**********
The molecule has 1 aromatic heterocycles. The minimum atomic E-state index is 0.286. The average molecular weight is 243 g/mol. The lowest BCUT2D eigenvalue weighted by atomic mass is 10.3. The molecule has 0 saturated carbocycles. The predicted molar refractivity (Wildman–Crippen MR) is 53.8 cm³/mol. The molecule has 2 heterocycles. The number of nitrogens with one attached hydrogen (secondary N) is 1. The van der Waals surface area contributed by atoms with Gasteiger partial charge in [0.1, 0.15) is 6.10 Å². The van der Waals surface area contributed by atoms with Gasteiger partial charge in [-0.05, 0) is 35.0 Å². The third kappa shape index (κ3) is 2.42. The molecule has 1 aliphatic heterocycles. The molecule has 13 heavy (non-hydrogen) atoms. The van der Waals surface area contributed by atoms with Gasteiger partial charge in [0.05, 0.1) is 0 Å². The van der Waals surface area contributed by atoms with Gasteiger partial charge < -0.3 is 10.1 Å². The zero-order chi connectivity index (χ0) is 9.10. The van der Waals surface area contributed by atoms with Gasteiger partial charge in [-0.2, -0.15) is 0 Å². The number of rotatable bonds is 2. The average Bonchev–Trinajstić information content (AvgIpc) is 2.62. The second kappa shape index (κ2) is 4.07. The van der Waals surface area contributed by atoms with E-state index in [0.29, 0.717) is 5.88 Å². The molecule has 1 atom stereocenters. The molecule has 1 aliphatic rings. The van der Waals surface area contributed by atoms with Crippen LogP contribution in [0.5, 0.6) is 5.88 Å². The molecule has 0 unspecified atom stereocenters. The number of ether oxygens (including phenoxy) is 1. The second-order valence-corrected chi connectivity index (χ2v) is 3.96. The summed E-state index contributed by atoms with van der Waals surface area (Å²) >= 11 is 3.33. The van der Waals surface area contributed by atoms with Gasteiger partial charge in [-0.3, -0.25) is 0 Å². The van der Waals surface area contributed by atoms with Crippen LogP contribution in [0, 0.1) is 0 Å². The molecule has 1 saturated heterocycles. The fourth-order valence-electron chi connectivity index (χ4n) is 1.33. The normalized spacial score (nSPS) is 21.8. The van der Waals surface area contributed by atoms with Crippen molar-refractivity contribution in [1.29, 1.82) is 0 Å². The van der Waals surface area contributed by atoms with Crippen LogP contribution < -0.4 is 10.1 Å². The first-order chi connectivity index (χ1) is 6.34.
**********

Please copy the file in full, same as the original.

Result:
The molecule has 1 aromatic heterocycles. The minimum atomic E-state index is 0.286. The average molecular weight is 243 g/mol. The lowest BCUT2D eigenvalue weighted by atomic mass is 10.3. The molecule has 0 saturated carbocycles. The predicted molar refractivity (Wildman–Crippen MR) is 53.8 cm³/mol. The molecule has 2 heterocycles. The number of nitrogens with one attached hydrogen (secondary N) is 1. The van der Waals surface area contributed by atoms with Gasteiger partial charge in [0.1, 0.15) is 6.10 Å². The van der Waals surface area contributed by atoms with Gasteiger partial charge in [-0.05, 0) is 35.0 Å². The third kappa shape index (κ3) is 2.42. The molecule has 1 aliphatic heterocycles. The molecule has 13 heavy (non-hydrogen) atoms. The van der Waals surface area contributed by atoms with Gasteiger partial charge in [0.05, 0.1) is 0 Å². The van der Waals surface area contributed by atoms with Gasteiger partial charge < -0.3 is 10.1 Å². The zero-order chi connectivity index (χ0) is 9.10. The van der Waals surface area contributed by atoms with Gasteiger partial charge in [-0.2, -0.15) is 0 Å². The number of rotatable bonds is 2. The average Bonchev–Trinajstić information content (AvgIpc) is 2.62. The second kappa shape index (κ2) is 4.07. The van der Waals surface area contributed by atoms with E-state index in [0.29, 0.717) is 5.88 Å². The molecule has 1 atom stereocenters. The molecule has 1 aliphatic rings. The van der Waals surface area contributed by atoms with Crippen LogP contribution in [0.5, 0.6) is 5.88 Å². The molecule has 0 unspecified atom stereocenters. The number of ether oxygens (including phenoxy) is 1. The second-order valence-corrected chi connectivity index (χ2v) is 3.96. The summed E-state index contributed by atoms with van der Waals surface area (Å²) >= 11 is 3.33. The van der Waals surface area contributed by atoms with Gasteiger partial charge in [-0.3, -0.25) is 0 Å². The van der Waals surface area contributed by atoms with Crippen LogP contribution in [0, 0.1) is 0 Å². The molecule has 1 saturated heterocycles. The fourth-order valence-electron chi connectivity index (χ4n) is 1.33. The normalized spacial score (nSPS) is 21.8. The van der Waals surface area contributed by atoms with Crippen molar-refractivity contribution in [1.29, 1.82) is 0 Å². The van der Waals surface area contributed by atoms with Crippen LogP contribution < -0.4 is 10.1 Å². The first-order chi connectivity index (χ1) is 6.34.